1. Stop demanding perfection from yourself.
You are human, which means you come with strengths and weaknesses, and so do the people around you. I promise you everyone is working on some aspect of themselves they wish they could change or improve on. Self-growth is a beautiful thing. It involves mistakes, and many, many ups and downs before you really start to see the results of your work. It is normal to experience setbacks. It is normal to go through periods where you feel unmotivated. There is no need to feel guilty for having one unproductive day. Forgive yourself and focus on what is ahead. It is not the challenges we face that define us, but how we respond to them that reveals who we really are and what we’re capable of.
2. Let go of the idea that you must follow a certain life timeline.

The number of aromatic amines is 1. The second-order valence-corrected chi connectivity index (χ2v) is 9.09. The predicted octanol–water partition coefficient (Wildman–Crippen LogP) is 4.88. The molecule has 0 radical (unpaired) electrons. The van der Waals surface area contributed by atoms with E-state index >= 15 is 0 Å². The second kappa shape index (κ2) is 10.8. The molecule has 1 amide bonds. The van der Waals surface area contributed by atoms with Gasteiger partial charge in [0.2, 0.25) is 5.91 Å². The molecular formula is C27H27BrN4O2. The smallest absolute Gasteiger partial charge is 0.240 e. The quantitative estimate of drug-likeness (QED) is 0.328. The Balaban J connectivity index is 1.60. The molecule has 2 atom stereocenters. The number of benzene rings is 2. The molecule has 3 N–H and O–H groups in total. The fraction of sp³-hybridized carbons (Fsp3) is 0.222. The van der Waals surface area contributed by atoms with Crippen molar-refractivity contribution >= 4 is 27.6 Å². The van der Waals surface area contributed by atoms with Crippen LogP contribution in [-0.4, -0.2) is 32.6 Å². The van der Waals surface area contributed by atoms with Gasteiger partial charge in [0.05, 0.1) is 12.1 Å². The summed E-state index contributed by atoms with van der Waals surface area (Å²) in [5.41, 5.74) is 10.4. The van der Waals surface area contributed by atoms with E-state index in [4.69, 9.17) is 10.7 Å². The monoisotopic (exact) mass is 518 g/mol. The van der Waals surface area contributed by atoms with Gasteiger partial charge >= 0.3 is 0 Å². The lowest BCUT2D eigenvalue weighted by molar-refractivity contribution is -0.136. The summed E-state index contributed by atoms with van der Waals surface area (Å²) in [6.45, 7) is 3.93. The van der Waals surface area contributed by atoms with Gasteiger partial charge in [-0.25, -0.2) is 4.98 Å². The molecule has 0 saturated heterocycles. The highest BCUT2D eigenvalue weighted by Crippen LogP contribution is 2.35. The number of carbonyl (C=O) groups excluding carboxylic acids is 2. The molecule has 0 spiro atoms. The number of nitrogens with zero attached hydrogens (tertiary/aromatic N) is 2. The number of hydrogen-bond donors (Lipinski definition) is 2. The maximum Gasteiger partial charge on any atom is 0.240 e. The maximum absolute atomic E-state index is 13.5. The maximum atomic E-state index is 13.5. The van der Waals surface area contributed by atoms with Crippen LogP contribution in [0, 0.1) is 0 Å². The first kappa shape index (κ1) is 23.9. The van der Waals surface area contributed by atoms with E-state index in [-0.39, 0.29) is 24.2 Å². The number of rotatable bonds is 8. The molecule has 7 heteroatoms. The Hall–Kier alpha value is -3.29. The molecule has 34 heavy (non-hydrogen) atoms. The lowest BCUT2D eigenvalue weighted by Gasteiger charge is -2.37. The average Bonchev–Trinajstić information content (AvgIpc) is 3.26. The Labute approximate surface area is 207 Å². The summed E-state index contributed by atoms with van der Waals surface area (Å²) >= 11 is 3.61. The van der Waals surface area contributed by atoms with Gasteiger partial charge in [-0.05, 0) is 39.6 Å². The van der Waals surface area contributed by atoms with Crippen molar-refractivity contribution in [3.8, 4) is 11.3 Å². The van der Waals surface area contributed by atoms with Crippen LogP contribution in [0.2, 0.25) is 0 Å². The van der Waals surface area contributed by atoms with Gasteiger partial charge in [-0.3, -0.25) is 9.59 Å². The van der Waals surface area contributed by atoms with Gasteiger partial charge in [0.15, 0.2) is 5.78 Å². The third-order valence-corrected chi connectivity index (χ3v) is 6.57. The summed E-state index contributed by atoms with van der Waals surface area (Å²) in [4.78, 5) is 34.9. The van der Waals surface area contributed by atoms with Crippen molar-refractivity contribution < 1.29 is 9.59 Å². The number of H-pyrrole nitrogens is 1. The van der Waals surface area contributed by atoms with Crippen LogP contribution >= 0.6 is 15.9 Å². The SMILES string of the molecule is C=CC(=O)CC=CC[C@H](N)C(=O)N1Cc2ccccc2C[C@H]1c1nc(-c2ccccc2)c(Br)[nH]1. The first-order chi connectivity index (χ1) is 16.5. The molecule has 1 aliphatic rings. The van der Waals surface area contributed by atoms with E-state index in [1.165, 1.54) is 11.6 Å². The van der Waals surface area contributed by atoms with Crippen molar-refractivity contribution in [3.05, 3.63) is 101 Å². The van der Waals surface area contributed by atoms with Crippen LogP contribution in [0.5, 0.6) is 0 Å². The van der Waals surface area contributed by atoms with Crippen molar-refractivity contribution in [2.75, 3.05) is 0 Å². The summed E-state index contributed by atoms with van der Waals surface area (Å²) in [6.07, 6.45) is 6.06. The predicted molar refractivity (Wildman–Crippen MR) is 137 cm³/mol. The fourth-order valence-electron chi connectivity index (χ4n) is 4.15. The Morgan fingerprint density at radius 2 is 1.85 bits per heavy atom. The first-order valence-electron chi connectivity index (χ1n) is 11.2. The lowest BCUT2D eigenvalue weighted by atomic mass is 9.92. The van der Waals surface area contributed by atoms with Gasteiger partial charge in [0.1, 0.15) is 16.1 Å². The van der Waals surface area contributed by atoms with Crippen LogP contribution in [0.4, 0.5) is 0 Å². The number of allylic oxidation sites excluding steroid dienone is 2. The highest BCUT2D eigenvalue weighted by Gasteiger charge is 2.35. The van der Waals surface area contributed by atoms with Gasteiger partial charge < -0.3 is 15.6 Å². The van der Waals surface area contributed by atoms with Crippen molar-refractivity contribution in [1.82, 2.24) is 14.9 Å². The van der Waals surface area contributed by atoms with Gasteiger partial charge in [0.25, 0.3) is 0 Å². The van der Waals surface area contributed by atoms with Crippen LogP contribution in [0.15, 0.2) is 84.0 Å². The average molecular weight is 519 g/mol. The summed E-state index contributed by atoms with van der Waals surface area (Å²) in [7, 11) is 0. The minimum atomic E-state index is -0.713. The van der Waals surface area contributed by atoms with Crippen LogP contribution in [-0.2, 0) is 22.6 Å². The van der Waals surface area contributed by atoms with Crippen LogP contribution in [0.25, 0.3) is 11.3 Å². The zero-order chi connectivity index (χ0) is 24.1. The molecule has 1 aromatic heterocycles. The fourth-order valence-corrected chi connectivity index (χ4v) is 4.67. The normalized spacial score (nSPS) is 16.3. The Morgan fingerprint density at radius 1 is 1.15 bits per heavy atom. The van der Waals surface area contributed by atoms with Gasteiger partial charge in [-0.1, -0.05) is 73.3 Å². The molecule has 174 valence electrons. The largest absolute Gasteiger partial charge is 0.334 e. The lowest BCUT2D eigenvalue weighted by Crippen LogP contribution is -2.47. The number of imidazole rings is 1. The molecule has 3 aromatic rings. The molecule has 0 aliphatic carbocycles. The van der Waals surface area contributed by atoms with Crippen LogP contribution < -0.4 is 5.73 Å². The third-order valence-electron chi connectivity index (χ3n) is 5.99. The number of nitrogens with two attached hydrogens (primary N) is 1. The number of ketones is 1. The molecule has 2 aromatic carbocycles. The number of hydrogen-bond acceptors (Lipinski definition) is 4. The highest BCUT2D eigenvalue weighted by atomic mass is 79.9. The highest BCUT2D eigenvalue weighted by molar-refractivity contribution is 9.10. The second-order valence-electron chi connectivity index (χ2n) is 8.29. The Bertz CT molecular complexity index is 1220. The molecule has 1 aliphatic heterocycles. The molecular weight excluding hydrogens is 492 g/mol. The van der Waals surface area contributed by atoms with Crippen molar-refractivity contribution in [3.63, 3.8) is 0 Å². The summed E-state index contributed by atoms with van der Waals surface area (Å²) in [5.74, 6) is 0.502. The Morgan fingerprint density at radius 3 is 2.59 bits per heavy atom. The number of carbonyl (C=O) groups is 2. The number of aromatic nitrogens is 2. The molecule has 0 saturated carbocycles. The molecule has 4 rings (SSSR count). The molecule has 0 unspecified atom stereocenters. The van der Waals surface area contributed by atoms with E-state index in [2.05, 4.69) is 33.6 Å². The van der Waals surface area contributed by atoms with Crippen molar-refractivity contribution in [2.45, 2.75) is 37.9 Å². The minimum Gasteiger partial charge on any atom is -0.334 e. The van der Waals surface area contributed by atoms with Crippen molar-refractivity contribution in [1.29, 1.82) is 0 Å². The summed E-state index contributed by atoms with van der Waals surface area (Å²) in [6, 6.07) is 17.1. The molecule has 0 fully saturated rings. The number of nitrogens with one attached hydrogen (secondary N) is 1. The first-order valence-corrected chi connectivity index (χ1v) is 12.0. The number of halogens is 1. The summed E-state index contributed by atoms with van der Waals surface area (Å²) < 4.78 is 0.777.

It is okay to be “behind” in experiences that most people seem to have when they are younger. Give yourself permission to operate on your own timeline. Society places a lot of pressure on us to meet certain milestones at specific points in time when it comes to education, dating, or finances. However, this structure is rigid and does not reflect every individual’s experiences, choices, and circumstances. Do what makes you happy in life. Know that it is never too late to go out and try new things. Don’t let societal expectations or the potential judgment of others hold you back from living the life of your dreams. The only opinions that matter are your own and those of the people who support you.
3. Start now.
So, you have decided that you want to change your life. Don’t wait for a sign from the universe, don’t wait for tomorrow, don’t wait for other people or circumstances to arrive. You got this. Start today. If you want to work on self-growth and have big dreams and aspirations, make them a reality in any way you can the moment you decide you want to pursue them. There truly is no better time than the present to start going after the things you want to bring into your life.
4. Start small and be realistic in your expectations of yourself.